Level 3 Devonport Takeaway & Cafe Options


Please see the latest list here

As we transition from Level 4 Lockdown to Level 3, the following Devonport takeaways & cafes will be opening as per follows.

Devo Coffee – Open daily from 7am Tuesday 28th April for takeaway coffee & beans. Paywave only, call or text your order to 021 040 8209 or order at the takeaway window.

Narrow Neck Beach Cafe – Open from 8am Wednesday, 29th April. Phone/txt orders only. Reduced menu, details TBC.

Corellis – Open from 7am Tuesday for coffee and salads, pizza & burgers. Phone orders on 445 4151 – pay by cash (no change given) or card.
Menu is here: https://www.facebook.com/groups/104887609666091/permalink/1591862897635214/

Lily Cafe – Will be open from Tuesday for pick up only, order via their website www.lilyeatery.co.nz

Manuka Cafe – Open from Tuesday. Order via the shopfront walkthough window or phone orders on 445 7732 . Menu is here: www.manukarestaurant.co.nz

Esplanade Hotel Bar & Restaurant – Developing a new lunch & dinner express menu for delivery & takeaway. Phone orders 445 1291 or email reservations@esplanadehotel.co.nz

Portofino – Open from 5pm Tuesday 28th. Phone orders on 445 3777 Menu is here: www.portofinodevonport.co.nz

Vondel – Will be open, details TBC

Sigdi – Will be open, details TBC

Harry’s Burgers – Open from 5pm Tuesday for burgers, details TBC

Devonport’s infamous execution

This little plaque approximately halfway along King Edward Parade in Devonport marks the location of a dark event to have occurred in the village – the first European to be judicially executed in New Zealand.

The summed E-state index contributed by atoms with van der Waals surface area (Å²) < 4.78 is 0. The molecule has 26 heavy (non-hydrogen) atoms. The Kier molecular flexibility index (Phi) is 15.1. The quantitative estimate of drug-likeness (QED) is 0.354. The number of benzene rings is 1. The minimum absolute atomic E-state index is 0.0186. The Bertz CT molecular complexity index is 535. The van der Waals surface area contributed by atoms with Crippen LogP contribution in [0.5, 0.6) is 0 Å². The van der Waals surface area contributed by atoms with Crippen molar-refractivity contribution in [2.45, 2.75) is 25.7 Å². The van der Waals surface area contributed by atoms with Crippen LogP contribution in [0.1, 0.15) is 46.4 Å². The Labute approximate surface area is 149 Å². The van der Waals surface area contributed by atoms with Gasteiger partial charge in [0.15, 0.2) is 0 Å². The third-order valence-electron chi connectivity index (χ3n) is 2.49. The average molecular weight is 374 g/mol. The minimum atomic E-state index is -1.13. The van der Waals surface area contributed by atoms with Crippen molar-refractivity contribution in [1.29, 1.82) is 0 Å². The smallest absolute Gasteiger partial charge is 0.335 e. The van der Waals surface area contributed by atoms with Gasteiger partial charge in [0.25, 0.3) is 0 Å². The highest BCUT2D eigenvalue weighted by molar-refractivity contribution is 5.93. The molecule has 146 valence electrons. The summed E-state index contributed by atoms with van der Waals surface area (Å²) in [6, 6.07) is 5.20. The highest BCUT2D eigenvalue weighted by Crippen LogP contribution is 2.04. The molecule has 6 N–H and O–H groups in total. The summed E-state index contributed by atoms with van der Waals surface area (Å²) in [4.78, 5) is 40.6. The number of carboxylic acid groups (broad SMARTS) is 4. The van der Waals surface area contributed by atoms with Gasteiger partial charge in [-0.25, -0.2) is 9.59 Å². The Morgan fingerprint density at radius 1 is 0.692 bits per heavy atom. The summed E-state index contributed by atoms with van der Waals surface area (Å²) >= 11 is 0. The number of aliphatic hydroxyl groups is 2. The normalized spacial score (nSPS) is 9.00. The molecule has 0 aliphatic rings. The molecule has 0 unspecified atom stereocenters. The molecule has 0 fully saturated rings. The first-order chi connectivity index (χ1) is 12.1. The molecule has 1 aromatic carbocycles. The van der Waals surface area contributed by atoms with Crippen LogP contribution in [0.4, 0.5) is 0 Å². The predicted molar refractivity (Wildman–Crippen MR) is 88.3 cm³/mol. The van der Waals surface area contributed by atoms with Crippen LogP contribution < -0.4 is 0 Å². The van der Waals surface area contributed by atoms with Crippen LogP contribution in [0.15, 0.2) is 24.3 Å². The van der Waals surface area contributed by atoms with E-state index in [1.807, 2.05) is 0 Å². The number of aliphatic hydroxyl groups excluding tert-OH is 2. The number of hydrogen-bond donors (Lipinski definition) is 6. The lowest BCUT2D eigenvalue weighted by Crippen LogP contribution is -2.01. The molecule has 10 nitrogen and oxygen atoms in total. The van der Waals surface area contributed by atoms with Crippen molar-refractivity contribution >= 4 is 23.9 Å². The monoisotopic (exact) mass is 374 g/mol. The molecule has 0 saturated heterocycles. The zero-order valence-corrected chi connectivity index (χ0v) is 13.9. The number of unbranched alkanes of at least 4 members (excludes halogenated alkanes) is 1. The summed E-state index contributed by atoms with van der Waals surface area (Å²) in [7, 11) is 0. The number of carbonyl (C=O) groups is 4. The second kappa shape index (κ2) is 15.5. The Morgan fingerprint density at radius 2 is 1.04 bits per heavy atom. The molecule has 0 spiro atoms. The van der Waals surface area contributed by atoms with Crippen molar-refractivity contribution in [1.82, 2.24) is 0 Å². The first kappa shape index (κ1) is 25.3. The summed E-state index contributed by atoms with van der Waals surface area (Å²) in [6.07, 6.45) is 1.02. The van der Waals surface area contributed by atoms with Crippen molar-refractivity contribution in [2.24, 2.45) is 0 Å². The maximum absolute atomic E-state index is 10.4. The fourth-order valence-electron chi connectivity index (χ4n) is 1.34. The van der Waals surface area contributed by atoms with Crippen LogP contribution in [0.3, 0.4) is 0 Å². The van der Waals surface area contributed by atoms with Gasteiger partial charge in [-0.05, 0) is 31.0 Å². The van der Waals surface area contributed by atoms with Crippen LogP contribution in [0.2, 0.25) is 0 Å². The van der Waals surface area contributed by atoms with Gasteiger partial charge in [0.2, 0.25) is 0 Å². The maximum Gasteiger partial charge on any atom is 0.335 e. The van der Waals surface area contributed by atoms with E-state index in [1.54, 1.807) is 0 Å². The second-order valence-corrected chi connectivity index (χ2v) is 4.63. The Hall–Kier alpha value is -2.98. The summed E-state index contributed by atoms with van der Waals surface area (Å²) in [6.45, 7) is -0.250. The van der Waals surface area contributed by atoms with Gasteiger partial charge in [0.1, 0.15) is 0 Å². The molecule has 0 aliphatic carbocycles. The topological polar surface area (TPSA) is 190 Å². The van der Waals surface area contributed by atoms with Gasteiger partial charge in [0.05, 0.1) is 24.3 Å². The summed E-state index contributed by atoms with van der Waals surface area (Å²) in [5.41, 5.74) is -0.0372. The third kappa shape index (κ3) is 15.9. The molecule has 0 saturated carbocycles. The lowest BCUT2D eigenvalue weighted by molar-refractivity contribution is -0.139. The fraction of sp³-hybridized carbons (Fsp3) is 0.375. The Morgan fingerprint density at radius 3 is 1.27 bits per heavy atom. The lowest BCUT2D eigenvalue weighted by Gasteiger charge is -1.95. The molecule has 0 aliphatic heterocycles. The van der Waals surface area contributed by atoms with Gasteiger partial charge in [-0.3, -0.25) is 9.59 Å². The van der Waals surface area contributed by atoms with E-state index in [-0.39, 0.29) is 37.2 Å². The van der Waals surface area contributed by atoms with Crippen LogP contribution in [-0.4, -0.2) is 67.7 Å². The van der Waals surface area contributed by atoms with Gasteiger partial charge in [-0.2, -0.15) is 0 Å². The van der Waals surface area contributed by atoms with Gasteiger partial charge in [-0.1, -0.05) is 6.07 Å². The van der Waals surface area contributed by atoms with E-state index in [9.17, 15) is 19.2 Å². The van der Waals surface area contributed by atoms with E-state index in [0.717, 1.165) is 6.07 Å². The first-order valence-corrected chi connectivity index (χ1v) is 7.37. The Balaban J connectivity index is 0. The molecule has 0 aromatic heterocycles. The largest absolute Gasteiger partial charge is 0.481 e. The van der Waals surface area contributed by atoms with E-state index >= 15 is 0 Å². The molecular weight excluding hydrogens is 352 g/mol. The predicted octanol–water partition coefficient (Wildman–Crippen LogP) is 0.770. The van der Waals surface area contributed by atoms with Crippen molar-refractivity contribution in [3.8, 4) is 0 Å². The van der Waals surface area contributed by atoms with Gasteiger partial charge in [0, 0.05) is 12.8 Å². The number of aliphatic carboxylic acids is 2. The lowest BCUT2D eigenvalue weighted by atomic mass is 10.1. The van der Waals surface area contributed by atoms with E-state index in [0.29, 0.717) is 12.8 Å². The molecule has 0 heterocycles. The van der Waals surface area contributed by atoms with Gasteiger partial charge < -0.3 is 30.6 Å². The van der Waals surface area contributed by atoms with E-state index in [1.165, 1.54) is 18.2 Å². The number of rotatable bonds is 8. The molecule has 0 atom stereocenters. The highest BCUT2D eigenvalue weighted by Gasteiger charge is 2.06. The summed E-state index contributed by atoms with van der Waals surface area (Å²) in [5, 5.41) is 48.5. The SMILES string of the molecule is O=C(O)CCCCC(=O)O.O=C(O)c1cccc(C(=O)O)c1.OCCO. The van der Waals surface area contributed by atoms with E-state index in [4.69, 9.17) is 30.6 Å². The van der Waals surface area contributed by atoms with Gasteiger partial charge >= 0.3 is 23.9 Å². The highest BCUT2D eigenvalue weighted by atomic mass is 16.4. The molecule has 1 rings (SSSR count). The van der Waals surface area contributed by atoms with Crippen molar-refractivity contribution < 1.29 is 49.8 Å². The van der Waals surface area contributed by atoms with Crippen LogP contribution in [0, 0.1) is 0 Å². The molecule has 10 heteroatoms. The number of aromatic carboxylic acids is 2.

How did sleepy Devonport become synonymous with this event?
Joseph Burns was hanged on the 17th June 1848 after confessing to the murder of naval lieutenant, Robert Snow, his wife and daughter, for £12 in naval pay kept in their house on the 22nd October 1847.

Burns was born in Liverpool in 1805 or 1806. He joined the Royal Navy as a ship’s carpenter at about the age of 20, and arrived at the Bay of Islands, on the Buffalo in 1840. Following the wrecking of the ship at Mercury Bay, and Burns took his discharge moving to Auckland where his foul reputation often found him in between jobs and short of money.

The guilt of Burns’ crime had devastating effects on him and his family – his long-term partner, Margaret Reardon and their two sons, fled him. In turn Burns bolted from the country only to return in December 1847 and seek Margaret out. An appalling act of domestic abuse on Margaret was his undoing. Convicted of grievous bodily harm on her and sentenced to transportation for life, Burns manipulated her in backing up a false confession in which he accused others of the murder of the Snow family. Burns subsequently withdrew the confession and was in turn charged and convicted of the murders.

In September 1848 Margaret Reardon was convicted of perjury for her part in the confession and sentenced to seven years’ transportation – the final victim of Joseph Burns.

The plaque incorrectly dates the murders to 1848 rather than 1847 and is not actually on the site of the murders.

An excellent podcast on this event can be found on the Radio New Zealand webpage – https://www.rnz.co.nz/…/slash-and-burn-the-story-of-joseph-…

This site is protected as a historic heritage place in the Auckland Unitary Plan UPID01161

Maurice Sharp

100 Years Ago: Influenza pandemic hits the Navy hard

As we commemorate the centenary of the German Armistice we also remember the influenza pandemic. By October 31st 1918, the H1N1 Influenza virus had spread across the world. Primarily seen as a civilian tragedy, its effect on the war and the military forces should not be forgotten.

The non virulent wave of the pandemic began in early 1918 and by the end of March it began to appear in American army camps. In early 1918, those infected with the virus had a low mortality rate, with sufferers left incapacitated for a few days. The virus quickly spread to Europe and the Western Front. In May, the Royal Navy’s Grand Fleet reported over 10,000 cases of influenza, enough to form ship’s companies for ten battlecruisers like HMS New Zealand.

By mid August, the influenza outbreak had reached HMNZT Tahiti. The ship’s medical facilities were overwhelmed with over 90% of the men catching the virus.

Read the full article, written by Michael Wynd, Navy Museum Researcher, at http://navymuseum.co.nz/the-influenza-pandemic/